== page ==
Our Research Strategy
The Global Systems Institute aims to become a ‘go to’ place for global change researchers from around the world, bringing them together with industry, policymakers, students and other stakeholders to tackle shared problems, and acting as a catalyst that enables translation of this research into applications that deliver tangible and sustainable social and ecological benefit.
The overarching question guiding our endeavour is: How do we achieve a flourishing future for a projected 9-11 billion people as an integral part of a life-sustaining Earth system?
James Lovelock’s much debated Gaia hypothesis proposed that living things form part of a planetary-scale self-regulating system that operated unconsciously to support the flourishing of life for the last 3.8 billion years. We evolved within that system and now our collective activities are disrupting it to the extent that we have started a new geological epoch; the Anthropocene. At the same time we are becoming collectively self-aware of the global consequences of our actions, and are starting to change our actions in response to that information. This introduces a new kind of self-aware feedback into the dynamics of the Earth system, opening up the possibility of deliberate, purposive planetary-scale regulation and creating what we call Gaia 2.0.
The Institute’s aim is to identify the novel global processes, structures and goal functions that Gaia 2.0 could embody, to explore the trajectories it could follow, and to map out the tipping points that could take us between trajectories. This must be grounded in a systemic understanding of the drivers, feedbacks and manifestations of global change in both the human and non-human world.
We aim to better predict global changes through understanding the interactions between the climate, natural ecosystems, human social and economic systems, and the built environment. This will require advancing the state of the art in modelling the Earth system and its sub-systems, including social, economic and engineered (social-ecological) systems. It also requires the full range of experimental, observational, engineering and action research across disciplines. Rather than study these systems just to understand the problems they face, we will apply that understanding and modelling capability to identify transformative solutions to the global challenges faced by humankind, providing societies with an appraisal of the options to create a better future together.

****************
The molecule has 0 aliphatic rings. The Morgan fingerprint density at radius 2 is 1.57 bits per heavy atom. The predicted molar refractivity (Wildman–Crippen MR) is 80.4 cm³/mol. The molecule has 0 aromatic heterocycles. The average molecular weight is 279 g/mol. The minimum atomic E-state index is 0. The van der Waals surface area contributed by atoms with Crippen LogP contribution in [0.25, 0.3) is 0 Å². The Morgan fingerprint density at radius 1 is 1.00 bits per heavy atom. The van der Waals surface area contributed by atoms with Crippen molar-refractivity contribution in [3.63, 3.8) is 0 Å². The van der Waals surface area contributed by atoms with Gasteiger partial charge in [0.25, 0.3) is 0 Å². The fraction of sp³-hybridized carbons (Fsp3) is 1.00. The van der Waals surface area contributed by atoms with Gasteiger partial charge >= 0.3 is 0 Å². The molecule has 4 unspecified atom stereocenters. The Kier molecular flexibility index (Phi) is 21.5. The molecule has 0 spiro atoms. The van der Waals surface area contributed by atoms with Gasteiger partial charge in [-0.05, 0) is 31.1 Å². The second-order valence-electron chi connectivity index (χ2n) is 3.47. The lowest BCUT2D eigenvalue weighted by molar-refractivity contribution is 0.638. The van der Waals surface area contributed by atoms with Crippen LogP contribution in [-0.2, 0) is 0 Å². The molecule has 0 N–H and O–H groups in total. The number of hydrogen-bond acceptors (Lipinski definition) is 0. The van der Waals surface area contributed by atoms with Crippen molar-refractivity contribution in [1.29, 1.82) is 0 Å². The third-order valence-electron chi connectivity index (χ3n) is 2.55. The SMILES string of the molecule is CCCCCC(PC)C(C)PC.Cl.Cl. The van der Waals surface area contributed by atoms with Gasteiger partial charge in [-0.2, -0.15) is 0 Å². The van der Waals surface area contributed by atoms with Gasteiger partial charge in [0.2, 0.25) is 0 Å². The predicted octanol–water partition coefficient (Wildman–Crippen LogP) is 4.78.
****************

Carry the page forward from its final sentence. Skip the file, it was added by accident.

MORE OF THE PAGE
A new way of thinking
This requires us to gestate a new field of global systems thinking that is more than the sum of its disciplinary parts. The deep intellectual challenge is to unite several thousand years of global scholarship on what makes for a happy and meaningful human life with the relatively young science of what makes a sustainable Earth system. This means bridging diverse subjects from philosophy, sociology and history, through law, politics and economics, to climate change, Earth system science and the circular economy. To this end we have identified several opportunities to advance the state-of-the-art.